What is PR?
Over the years when I tell people I work in the public relations field, I often get a blank stare. So, are you in advertising? You work on ads for businesses? Does that mean you get to be on TV?! That sounds so glamorous!
Nope, no and no - well, maybe sometimes.
What is the definition of PR?
PR is short for public relations. If you look up the word public relations, you’ll find that it says public relations is the practice of managing and disseminating information from an individual or an organization to the public in order to affect their public perception. It’s an organic process. This is how PR differs from advertising, in which you pay for play (pay for ads). There are a lot of behind the scenes processes to help everything organically fall into place in the world of public relations.
Now, what does that really mean? And how can it apply to your business or organization?
Basically PR allows you to craft your messaging in a way that best represents your company. Not only does a publicist help you craft this messaging, it is shared with the public in a variety of ways. That may be a full-scale publicity campaign sharing this messaging with media outlets either on a local or national level or via social media.
Example of PR
Let’s break it down even more. Let’s say you just launched a new shoe line. The shoes are ready and the sales have started, but you want to grow even more and you want to sell more. You want everyone and their mom to know about these brand spanking new shoes. You reach out to a publicist, tell them your dream media goals, overall goals, and tell them what your company is all about. Once all the fine details are worked out and your publicist is secured it’s game on.
A publicist will create media materials based on your conversations. Media materials will include a press release announcing your shoe brand, a fact sheet, and various pitches with angles to generate interest in your shoes. A publicist will also create a media list based on reporters who will likely be interested in covering your story.
Let’s say a reporter says yes, let’s do this! A publicist will make sure both parties have everything they need to move forward with a story. Once that story runs, social media channels have content to share and the word is out.
That’s just one element of public relations.
Types of PR
PR is not a one-stop shop, it’s scope ranges across a variety of avenues based on needs. The types of PR vary and include the following:
Strategic communications creates a positive relationship between a business and the community. This strategy includes press releases, special events, speeches, and social media. This is a large umbrella, but one that is very important to help an organization achieve its goals.
Media relations places a strong emphasis on building relationships with members of the press. Media relations is crucial to provide information to a desired audience. The main objective is to get positive coverage to create awareness and a positive impact for both parties.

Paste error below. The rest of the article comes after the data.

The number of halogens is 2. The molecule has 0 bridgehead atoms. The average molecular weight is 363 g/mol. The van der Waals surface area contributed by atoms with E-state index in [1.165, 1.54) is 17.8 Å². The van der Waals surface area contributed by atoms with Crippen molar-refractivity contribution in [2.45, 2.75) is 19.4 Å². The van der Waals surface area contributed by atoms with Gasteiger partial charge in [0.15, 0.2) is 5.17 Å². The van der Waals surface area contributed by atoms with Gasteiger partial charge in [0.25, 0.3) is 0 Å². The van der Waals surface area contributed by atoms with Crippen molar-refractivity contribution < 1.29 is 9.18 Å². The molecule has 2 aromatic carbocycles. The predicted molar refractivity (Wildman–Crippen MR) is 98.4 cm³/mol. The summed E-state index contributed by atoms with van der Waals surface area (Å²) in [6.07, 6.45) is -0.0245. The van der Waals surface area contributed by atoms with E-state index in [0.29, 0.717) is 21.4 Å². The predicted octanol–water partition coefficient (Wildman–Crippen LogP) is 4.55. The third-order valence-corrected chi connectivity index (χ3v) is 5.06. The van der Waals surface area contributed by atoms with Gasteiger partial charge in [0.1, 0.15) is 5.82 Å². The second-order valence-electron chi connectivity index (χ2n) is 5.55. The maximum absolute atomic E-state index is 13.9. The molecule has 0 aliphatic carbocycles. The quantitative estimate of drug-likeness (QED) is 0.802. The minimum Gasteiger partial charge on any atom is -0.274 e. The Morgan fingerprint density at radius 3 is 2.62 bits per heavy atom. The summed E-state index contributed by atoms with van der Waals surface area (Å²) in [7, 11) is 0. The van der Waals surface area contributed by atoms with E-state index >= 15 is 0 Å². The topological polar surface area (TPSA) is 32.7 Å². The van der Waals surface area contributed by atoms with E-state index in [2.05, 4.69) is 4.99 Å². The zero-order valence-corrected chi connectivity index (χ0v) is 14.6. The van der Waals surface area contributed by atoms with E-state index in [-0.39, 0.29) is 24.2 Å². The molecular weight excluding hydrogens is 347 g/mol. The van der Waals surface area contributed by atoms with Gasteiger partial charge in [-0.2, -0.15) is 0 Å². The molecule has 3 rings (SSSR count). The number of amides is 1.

Community relations is just as it sounds, a chance for your brand or business to connect with the community. This might look like a grand opening event offering free shoe fittings to clients, donating shoes to organizations and people in need, a 5K event raising money for a non-profit you partnered with to donate shoes to communities in need. Basically, the goal of community relations is to promote a company’s mission.
Internal communications is for collaboration within a company and those within an organization. Internal communications strategy should motivate employees to read, engage, and share. This may look like communications shared from the CEO to the staff, website and blog brand content. Internal events, involvement with industry articles positioning employees as a trusted resource, or an internal newsletter with announcements to help with staff morale and to create a community within your company.
When a crisis occurs, crisis communications ensures a company has a plan in place that helps them provide a reassuring response. This basically ensures that everyone within the company or brand is comfortable approaching the controversial topic at hand. This involves discussing responses before reacting, communicating promptly and precisely with the public, educating and supporting employees, monitoring company sentiment, prioritizing customer feedback, using technology and tools.
Public affairs tends to focus on public policy and lawmaking. When new laws are passed by federal or state legislators it may have an effect on a specific business. Public affairs also place focus on stakeholders, which are key to most businesses and maintaining those relationships is crucial. Public affairs focuses on influencing policy.
Online and social media communications
Online and social media communications go hand in hand with publicity efforts. These efforts must be aligned, as both are used to build and maintain trust in the company and products. Social media allows real-time messaging, and really provides a soundboard to amplify any message. Social media allows companies to reach a very large audience. It’s often difficult to measure return on investment with PR, however, social media impact is measurable with various metrics. Hashtag campaigns are a great way to raise awareness for a specific cause and it’s a wonderful way to further get the word out.
The Bottom Line
Now that you know the ins and outs of PR, you can figure out what types of PR work best for you and your company. It’s not a one size fits all format (back to my shoe reference), there are so many different avenues and elements that make PR an essential part of a company’s business plan.